Armchair anglers ready for red-letter weekend
As suddenly and even quicker than you imagined, we have arrived at the end of the 2011 summer fishing season. While there may yet be some fish to catch and action to be had, effort is about to plummet. The commercial men have lobsters to concern themselves with and fishing generally takes a back seat to other pursuits.
We are now on the eve of the season's last major tournament. The tropical activity that seems ubiquitous in the Atlantic and Gulf may have something to say about it but even that won't be a matter of more than a week or so. It seems like last week that we were hailing the first events as the start of a glorious new season that would see records broken and give us myriad days in the sun out on the briny.
Now we have arrived at the season's swansong. It is hard to believe that winter is waiting in the wings, looking to sweep on stage with blustery gales and rain and hail and all those other things that pretty much keep boating out of our minds.
But before the season moves toward its conclusion, there is one final fling in the form of the last major event, the Royal Gazette Wahoo Tournament. This event is the only local tournament that is species specific. Even the mid-summer billfish events recognise several species and usually have a category for non-billfish game fish. That is what sets this event apart from the others and the reason why historically it has always been held at this time of the year. It was originally set to coincide with the autumnal wahoo run and while that natural event has moved around, sometimes to the point of not even happening, the timing of the tournament has remained.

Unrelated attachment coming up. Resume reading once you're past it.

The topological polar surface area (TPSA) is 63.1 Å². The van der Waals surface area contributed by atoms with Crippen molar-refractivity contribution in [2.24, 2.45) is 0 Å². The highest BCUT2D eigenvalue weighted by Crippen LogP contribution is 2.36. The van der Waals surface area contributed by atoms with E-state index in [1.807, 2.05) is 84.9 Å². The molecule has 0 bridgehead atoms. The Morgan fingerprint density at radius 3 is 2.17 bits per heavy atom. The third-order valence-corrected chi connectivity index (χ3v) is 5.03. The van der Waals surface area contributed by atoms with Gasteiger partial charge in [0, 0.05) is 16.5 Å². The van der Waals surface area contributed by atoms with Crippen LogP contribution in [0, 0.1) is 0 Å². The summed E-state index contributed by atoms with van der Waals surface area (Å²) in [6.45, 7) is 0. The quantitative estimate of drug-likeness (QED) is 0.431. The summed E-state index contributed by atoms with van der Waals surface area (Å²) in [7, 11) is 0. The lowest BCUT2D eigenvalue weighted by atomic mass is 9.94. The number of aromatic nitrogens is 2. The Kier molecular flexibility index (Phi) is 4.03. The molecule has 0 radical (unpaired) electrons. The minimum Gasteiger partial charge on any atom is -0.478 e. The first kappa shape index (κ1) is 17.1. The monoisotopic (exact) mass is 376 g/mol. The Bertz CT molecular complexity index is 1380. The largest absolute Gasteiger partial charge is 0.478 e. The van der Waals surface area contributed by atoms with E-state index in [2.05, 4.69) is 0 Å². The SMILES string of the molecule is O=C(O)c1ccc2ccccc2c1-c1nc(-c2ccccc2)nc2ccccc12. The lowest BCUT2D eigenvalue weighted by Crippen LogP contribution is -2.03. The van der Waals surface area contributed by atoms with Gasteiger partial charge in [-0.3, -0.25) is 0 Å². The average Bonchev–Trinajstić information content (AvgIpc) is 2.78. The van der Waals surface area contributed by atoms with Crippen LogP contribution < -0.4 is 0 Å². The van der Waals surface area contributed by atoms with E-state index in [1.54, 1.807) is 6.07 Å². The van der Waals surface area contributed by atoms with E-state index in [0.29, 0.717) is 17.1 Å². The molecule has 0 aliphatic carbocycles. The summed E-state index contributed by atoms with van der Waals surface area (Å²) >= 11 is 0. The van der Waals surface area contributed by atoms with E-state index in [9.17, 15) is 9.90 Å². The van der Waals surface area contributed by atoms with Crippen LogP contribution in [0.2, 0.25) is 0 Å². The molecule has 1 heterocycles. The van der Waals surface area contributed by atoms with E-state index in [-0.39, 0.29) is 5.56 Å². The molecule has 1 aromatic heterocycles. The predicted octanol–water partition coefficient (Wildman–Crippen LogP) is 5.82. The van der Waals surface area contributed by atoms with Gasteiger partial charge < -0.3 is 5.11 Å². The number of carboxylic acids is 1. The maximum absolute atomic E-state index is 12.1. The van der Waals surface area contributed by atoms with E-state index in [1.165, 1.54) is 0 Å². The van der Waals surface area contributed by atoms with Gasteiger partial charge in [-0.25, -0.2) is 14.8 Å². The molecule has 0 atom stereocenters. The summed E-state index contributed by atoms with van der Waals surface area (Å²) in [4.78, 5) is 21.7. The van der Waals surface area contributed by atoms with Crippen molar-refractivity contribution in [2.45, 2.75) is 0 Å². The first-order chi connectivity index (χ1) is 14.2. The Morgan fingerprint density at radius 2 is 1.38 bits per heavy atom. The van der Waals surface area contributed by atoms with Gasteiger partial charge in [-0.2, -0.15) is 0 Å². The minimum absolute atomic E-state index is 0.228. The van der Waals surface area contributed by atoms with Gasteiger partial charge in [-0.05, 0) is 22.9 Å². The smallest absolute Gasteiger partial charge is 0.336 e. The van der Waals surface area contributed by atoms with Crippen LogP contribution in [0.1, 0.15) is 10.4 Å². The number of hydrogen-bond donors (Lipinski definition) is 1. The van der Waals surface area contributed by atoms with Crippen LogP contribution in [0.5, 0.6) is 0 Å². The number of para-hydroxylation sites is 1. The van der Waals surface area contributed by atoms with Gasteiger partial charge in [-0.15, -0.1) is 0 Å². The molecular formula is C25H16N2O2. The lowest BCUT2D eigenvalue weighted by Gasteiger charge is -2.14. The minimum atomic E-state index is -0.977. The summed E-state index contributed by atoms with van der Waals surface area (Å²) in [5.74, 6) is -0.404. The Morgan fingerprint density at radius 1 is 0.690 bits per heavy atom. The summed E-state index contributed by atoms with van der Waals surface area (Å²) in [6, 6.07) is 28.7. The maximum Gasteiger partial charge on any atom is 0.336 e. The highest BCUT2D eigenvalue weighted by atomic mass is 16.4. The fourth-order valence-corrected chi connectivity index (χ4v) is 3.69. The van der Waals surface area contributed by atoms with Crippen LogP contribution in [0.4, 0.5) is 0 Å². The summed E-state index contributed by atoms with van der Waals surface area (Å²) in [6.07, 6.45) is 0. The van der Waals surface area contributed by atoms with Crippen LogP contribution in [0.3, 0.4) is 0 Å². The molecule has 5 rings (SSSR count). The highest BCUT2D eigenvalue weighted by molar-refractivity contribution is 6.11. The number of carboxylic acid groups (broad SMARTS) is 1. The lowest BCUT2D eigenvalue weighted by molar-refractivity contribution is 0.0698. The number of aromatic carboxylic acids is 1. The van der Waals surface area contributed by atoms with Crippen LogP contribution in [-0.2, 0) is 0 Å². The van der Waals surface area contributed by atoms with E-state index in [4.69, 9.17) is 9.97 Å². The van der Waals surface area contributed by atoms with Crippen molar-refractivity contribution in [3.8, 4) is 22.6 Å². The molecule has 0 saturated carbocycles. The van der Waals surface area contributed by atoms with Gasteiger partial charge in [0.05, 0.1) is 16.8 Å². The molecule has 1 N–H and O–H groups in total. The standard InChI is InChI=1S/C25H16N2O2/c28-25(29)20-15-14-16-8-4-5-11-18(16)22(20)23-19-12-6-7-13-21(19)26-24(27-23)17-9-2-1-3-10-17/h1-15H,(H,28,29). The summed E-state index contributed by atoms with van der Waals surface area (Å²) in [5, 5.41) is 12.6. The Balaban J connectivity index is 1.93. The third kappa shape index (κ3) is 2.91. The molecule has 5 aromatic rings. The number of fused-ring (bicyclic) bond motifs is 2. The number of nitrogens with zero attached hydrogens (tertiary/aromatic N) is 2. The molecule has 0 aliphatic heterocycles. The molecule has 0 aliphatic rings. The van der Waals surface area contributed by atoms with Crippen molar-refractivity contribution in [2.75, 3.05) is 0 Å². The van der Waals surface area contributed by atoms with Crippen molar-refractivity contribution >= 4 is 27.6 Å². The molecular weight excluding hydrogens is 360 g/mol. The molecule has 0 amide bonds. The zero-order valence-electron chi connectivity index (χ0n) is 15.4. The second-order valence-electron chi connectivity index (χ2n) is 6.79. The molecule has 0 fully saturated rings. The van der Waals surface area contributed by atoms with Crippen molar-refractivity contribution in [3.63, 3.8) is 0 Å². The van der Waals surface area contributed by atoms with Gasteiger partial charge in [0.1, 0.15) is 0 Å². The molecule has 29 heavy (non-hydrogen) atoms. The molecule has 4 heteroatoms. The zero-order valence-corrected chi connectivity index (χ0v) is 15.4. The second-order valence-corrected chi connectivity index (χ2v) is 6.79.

Rather than having just a single alternate day, this tournament set something of a precedent when it was fished on the first Sunday that saw acceptable weather. In the past, this “September” tournament has been fished into October. In 1987, the arrival of Emily put the tournament back two weeks and even then that was fished against a background of mayhem and a distinct lack of electrical power.
So much for history. At the moment, the weather forecast looks encouraging and it is in everyone's best interest to have it go at the first opportunity. As the month moves on, weather conditions tend to deteriorate and the chances of getting a suitable day become more remote.
The other element which no one can do anything about is the abundance of the fish. While they should be in good numbers with an emphasis on quality, there are no guarantees. In the final analysis, whatever actually happens, happens. What is sure is that there are over 40 boats with some 160 plus anglers registered to take part. All their attention will be focussed on a single species, the wahoo.
Wahoo fishing is generally associated with trolling. Early in the season and late in the year, trolling is the preferred means of fishing. The theory is that the fish are on the move and therefore more likely to be feeding. There is also the thought that by moving around, the odds of encountering a hungry fish are increased.
There is also the possibility that the fish may have areas of concentration at certain locations on the Banks or Bermuda's Edge and trolling allows a boat to work an area over and over, hopefully picking up a few fish on each sweep. This technique also allows a boat to work multiple promising locations. A side benefit to this is that single boats aren't usually able to hog the location and take all the fish for themselves. As they move through the “hot” area, other boats can follow them through in the hope of being in the right place at the right time.